By Maxim Lott
Published March 26, 2019
The conclusion of Special Counsel Robert Mueller’s investigation – and its determination that no evidence supports claims of Trump-Russia collusion – has spurred calls from President Trump’s allies to closely examine the probe’s origins at the FBI.
Trump, for his part, called to “look into” those who had created a “false narrative” sparking the investigation. Senate Judiciary Committee Chairman Lindsey Graham, R-S.C., has already vowed to look into the FBI’s actions.
They’ll have plenty to sift through.
Here are just seven FBI actions and comments, covered in controversial text messages, that have raised questions about the impartiality of the probe.
On Aug. 8, 2016, FBI lawyer Lisa Page texted her lover, Peter Strzok, who was in charge of the FBI investigation of Hillary Clinton and later worked on the Russia probe: "[Trump's] not ever going to become president, right? Right?!"
Strzok responded on his FBI-issued work phone: "No. No he won't. We'll stop it."
The text was discovered by the inspector general at the U.S. Department of Justice, after the FBI failed to uncover the message on its own.
The IG report was scathing about Strzok’s text.
“It is not only indicative of a biased state of mind but, even more seriously, implies a willingness to take official action to impact the presidential candidate’s electoral prospects,” the IG report stated.
The inspector general’s office also asked Strzok for his response.
“When asked about this text message, Strzok stated that he did not specifically recall sending it, but that he believed that it was intended to reassure Page that Trump would not be elected, not to suggest that he would do something to impact the investigation,” the report notes.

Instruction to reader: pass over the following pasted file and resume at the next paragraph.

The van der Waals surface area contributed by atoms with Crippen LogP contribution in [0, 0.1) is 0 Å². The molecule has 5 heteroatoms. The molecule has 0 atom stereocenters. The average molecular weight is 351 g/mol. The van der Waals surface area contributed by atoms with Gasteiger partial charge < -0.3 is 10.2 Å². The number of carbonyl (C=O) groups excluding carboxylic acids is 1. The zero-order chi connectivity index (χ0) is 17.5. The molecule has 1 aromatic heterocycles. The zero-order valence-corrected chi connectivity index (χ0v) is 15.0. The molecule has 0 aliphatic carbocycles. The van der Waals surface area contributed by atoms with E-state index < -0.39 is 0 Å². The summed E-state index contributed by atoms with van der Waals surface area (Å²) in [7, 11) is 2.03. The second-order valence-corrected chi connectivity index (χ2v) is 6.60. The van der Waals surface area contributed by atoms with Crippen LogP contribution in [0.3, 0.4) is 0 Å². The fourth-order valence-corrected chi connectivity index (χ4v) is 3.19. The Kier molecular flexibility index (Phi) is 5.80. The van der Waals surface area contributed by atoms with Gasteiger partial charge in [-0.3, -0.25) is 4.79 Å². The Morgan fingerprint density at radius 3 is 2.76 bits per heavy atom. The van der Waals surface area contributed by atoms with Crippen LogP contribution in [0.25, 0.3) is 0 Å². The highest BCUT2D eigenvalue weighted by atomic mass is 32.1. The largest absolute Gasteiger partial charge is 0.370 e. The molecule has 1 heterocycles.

Strzok later told the House Judiciary Committee that he meant Americans in general would stop Trump in 2016.
In an Aug. 15, 2016 text message, Strzok told Page: "I want to believe ... that there's no way Trump gets elected—but I'm afraid we can't take that risk. It's like an insurance policy in the unlikely event you die before you're 40."
Critics say the text implies Strzok wanted the investigation to hurt Trump in case he were to win.
Strzok told the IG and the House Judiciary Committee that his text meant an investigation should happen right away.
“My use of the phrase ‘insurance policy’ was simply to say, while the polls or people might think it is less likely that then-candidate Trump would be elected, that should not influence ... us doing our job responsibly,” Strzok told the House Judiciary Committee.
Despite having called the Russia situation an “insurance policy” and having pressed for more vigorous investigation, a text from May 17, 2017 shows Strzok had doubts.
In texts to Page, Strzok questioned whether he should join Mueller’s team investigating Trump and Russia because: "you and I both know the odds are nothing. If I thought it was likely I'd be there no question. I hesitate in part because of my gut sense and concern there's no big there there."